Climate Dynamics

, Volume 53, Issue 3–4, pp 1247–1260 | Cite as

Temporal statistical analysis and predictive modelling of drought and flood in Rundu–Namibia

  • Miguel Vallejo OrtiEmail author
  • Kaleb G. Negussie


Namibia is a semi-arid country characterized by the alternation of long drought periods and short episodes of intense rain, which often causes great stress to plants, animals and people. Thus, a deep understanding of the spatio-temporal distribution of rainfall is required to minimize their negative impacts, affecting food security. The temporal occurrence of drought and rainy events in the North East of Namibia (Rundu area) is described and studied for a series of monthly rainfall from 1940 until 2015. Inter-arrival times analysis is conducted to model the occurrence of extreme (high and low) rainfall events through a Poisson Point Process (PPP). Adapting the definitions of drought and flood to the water demands of crops in Rundu, it is deduced that the average inter-arrival time for droughts is smaller than for rainy years, presenting 3 and 10 years respectively. Results of PPP are presented on Lorenz Curves for different study cases (more than one, two and three events per time unit). From the PPP results it can be extracted that the probability of suffering a drought in a period of 5 years in Rundu is approximately 70%, while this likelihood is only 40% for floods. Considering the occurrence of three or more events in a time period of 10 years, the probability is almost 50% for drought and less than 10% floods. Point Process (PP) analysis demonstrates that Poisson Distribution can be used to model the occurrence of drought and floods in Rundu area, being especially precise to model the presence of one event in periods between 1 and 10 years.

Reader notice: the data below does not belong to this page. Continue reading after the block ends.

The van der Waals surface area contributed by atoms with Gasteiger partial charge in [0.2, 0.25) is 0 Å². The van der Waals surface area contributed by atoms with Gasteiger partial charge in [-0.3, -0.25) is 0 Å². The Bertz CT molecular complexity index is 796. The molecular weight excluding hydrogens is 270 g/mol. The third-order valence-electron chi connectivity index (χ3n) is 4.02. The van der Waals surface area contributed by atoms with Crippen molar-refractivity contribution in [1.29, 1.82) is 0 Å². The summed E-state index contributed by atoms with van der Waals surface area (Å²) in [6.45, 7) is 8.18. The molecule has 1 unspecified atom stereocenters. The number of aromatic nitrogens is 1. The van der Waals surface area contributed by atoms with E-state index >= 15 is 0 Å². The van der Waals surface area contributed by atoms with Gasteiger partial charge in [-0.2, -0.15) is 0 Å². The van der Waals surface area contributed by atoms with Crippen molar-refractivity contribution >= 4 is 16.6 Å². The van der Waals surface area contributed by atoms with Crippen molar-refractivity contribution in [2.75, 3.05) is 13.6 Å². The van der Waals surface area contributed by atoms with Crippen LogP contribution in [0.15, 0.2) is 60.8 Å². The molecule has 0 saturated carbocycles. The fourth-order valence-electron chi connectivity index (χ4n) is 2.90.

Crop production Drought ENSO Flood Food security Lorenz curve Namibia Poisson point process Rainfall 



This work was supported by the Namibian University of Science and Technology (NUST). Our sincere gratitude to Namibia Meteorological Service for providing the data used in this study. Special thanks are extended to the M. Carrión and K. Carter for their assistance in the writing and proof reading of the article as well as to Dr Zimmerman and Red Cross Technical Staff for the technical advices regarding conservation agriculture in Rundu. This research did not receive any specific grant from funding agencies in the public, commercial, or not-for-profit sectors.


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© Springer-Verlag GmbH Germany, part of Springer Nature 2019

Authors and Affiliations

  1. 1.Namibia University of Science and TechnologyWindhoekNamibia

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